openATTIC 2.0.19 beta has been released

openATTIC 2.0.19 is now available. This is a minor release, backwards compatible, where we deliver on our promise to make openATTIC easy to use, faster and with a great GUI.

On the frontend, we improved the feedback given to the user with a better error handling, useful toasty notifications, and loading spinners. We also added the DRBD support to the graphical user interface.

Since it's spring time, we also did a bit of house cleaning! On the backend side, we removed some obsolete modules such as peering, IPMI and mdraid. We also extracted the XML RPC daemon and its related API because they have been replaced by our REST API some time ago.

Besides that, the backend offered even more room for improvement and fixes like the creation of erasure coded Ceph pools.

We believe that documentation is as important as code. That's why we made many documentation improvements for this release. For instance, we restructured and improved the format of our CHANGELOG inspired by the Keep a Changelog project.

This release also contains two external contributions submitted by Uros Lates and David Díaz. Thank you, much appreciated!

We're happy to announce that this is also the last release built from our Mercurial repository, because we have moved to... GIT! We also updated the "developer" documentation section to reflect the mercurial to git workflow changes.

During this release we moved our hardware to a new infrastructure which delayed the announcement of this version, we apologize for the inconvenience.

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Branch Name Reorganisation

Now that we've concluded our migration to git, we also made some changes to our branch naming scheme.

In the Mercurial age, we had two main branches:

  • development: the active development branch, used by developers to derive their feature branches from and which was used as the target branch for pull requests.
  • default: the branch that nightly release builds and official releases were built from. This branch was updated by merging development into default by Jenkins jobs that performed a wide range of automatic tests against the development branch. Only if these tests had passed, an automatic merge to the default was performed.

During the conversion from Mercurial to git, the default branch was automatically renamed to master, which is the canonical name for the "main" repository branch in git. For most open source projects, the master branch resembles the current line of development, similar to how we used the development branch in Mercurial.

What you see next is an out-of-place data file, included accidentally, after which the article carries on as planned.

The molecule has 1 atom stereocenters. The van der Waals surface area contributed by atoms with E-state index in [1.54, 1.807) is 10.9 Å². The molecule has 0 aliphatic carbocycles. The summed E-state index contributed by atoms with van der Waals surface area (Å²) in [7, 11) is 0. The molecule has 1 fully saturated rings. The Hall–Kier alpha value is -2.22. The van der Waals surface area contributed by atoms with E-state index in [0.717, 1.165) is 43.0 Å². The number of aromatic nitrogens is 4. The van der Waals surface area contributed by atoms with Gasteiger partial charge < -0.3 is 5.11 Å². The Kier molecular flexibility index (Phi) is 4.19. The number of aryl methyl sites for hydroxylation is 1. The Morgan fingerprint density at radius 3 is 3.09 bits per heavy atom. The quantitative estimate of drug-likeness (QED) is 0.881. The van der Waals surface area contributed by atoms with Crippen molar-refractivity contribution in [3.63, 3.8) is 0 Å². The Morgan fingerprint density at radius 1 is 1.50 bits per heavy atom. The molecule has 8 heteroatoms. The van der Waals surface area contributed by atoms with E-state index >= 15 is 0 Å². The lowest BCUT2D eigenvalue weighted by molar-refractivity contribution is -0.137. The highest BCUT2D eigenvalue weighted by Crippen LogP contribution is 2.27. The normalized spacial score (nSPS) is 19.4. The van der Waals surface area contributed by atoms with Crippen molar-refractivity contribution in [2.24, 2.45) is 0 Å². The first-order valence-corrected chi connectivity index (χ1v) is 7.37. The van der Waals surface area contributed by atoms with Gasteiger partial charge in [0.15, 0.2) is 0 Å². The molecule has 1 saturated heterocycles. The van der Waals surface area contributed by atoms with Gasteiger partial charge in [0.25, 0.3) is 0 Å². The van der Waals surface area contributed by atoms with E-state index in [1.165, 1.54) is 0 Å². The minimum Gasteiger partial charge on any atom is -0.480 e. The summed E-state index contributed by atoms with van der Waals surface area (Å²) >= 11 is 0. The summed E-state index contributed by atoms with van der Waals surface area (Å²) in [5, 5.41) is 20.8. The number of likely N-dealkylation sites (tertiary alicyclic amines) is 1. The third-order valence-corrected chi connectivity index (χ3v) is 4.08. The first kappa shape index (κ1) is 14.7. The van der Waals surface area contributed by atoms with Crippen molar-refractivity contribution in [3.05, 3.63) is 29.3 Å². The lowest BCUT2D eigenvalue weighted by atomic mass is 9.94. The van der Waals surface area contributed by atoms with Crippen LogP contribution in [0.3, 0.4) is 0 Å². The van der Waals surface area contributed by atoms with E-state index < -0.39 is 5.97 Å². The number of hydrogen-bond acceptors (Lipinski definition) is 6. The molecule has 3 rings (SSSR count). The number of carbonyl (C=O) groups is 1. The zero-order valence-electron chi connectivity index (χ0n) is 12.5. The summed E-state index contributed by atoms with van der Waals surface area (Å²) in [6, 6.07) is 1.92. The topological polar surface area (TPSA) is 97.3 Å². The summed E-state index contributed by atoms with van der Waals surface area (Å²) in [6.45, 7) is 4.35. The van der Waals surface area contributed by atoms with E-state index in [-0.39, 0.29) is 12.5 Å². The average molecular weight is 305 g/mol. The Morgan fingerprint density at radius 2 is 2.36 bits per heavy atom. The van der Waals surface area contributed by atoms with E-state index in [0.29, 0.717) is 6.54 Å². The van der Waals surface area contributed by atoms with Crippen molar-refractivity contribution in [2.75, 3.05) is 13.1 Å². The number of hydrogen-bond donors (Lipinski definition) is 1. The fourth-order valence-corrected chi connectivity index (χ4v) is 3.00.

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openATTIC code repository migrated to git

From the very beginning, the openATTIC source code repository was managed using the Mercurial distributed source control management tool.

Our code is hosted on BitBucket which provides for a tight integration with our public Jira issue tracker.

Unfortunately, Mercurial is somewhat less flexible than git when it comes to using branches to separate ongoing development work (which is a workflow encouraged by using Jira/BitBucket) - there is a tight relationship between branch names across repositories and it's impossible to delete branches once they have been created or merged. Sure, we could have probably used Mercurial bookmarks for this, but they are not well supported by the Jira and BitBucket workflows we are using (and are more designed to be used locally, not across multiple repositories).

In addition to that, we have a growing developer/contributor base that simply is more familiar with git than Mercurial nowadays. Switching to git could potentially help us attracting a bigger number of developers.

These were the main reasons for our decision to convert. Thankfully, with the help of the fast-export utility, the actual conversion was straightforward and painless. It automatically renamed the former default branch to master, to be conforming to established git practices. We will revisit the branch naming conventions in a following step.

There was some cleanup work involved afterwards, to remove all the obsolete branches that were created by Mercurial when merging pull requests.

Additionally, all pending pull requests from the previous Mercurial repo had to be re-created, but that provided us with a good opportunity to clean up the commit history before submitting them. Going forward, we intend to also make use of the more advanced features of git like rebasing or squashing change sets, to have a cleaner revision history with less noise.

We're now in the process of updating our documentation and build scripts to support this change, but this should not take us too long to resolve.